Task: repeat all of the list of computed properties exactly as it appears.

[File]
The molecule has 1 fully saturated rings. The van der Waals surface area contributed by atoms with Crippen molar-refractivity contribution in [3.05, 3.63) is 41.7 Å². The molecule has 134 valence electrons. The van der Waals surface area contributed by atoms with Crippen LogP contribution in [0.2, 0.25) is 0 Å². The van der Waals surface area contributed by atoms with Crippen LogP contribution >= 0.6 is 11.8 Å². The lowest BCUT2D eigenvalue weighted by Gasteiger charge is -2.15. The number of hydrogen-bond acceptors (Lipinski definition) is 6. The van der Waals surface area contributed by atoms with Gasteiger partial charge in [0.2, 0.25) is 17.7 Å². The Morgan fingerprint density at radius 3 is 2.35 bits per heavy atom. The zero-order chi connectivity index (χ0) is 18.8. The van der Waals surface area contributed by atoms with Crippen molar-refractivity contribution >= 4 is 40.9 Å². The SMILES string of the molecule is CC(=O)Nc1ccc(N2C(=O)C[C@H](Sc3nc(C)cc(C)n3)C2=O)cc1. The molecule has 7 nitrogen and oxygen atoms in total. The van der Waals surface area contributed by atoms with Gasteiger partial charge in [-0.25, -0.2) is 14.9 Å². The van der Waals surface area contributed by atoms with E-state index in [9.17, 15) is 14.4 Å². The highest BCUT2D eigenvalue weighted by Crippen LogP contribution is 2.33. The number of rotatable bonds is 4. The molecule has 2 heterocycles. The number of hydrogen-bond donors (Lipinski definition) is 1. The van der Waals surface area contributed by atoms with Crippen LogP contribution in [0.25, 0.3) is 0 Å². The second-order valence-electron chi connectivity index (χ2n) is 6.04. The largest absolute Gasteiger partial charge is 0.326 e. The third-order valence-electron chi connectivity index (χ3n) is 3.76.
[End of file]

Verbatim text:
The molecule has 1 fully saturated rings. The van der Waals surface area contributed by atoms with Crippen molar-refractivity contribution in [3.05, 3.63) is 41.7 Å². The molecule has 134 valence electrons. The van der Waals surface area contributed by atoms with Crippen LogP contribution in [0.2, 0.25) is 0 Å². The van der Waals surface area contributed by atoms with Crippen LogP contribution >= 0.6 is 11.8 Å². The lowest BCUT2D eigenvalue weighted by Gasteiger charge is -2.15. The number of hydrogen-bond acceptors (Lipinski definition) is 6. The van der Waals surface area contributed by atoms with Gasteiger partial charge in [0.2, 0.25) is 17.7 Å². The Morgan fingerprint density at radius 3 is 2.35 bits per heavy atom. The zero-order chi connectivity index (χ0) is 18.8. The van der Waals surface area contributed by atoms with Crippen molar-refractivity contribution >= 4 is 40.9 Å². The SMILES string of the molecule is CC(=O)Nc1ccc(N2C(=O)C[C@H](Sc3nc(C)cc(C)n3)C2=O)cc1. The molecule has 7 nitrogen and oxygen atoms in total. The van der Waals surface area contributed by atoms with Gasteiger partial charge in [-0.25, -0.2) is 14.9 Å². The van der Waals surface area contributed by atoms with E-state index in [9.17, 15) is 14.4 Å². The highest BCUT2D eigenvalue weighted by Crippen LogP contribution is 2.33. The number of rotatable bonds is 4. The molecule has 2 heterocycles. The number of hydrogen-bond donors (Lipinski definition) is 1. The van der Waals surface area contributed by atoms with Crippen LogP contribution in [0.25, 0.3) is 0 Å². The second-order valence-electron chi connectivity index (χ2n) is 6.04. The largest absolute Gasteiger partial charge is 0.326 e. The third-order valence-electron chi connectivity index (χ3n) is 3.76.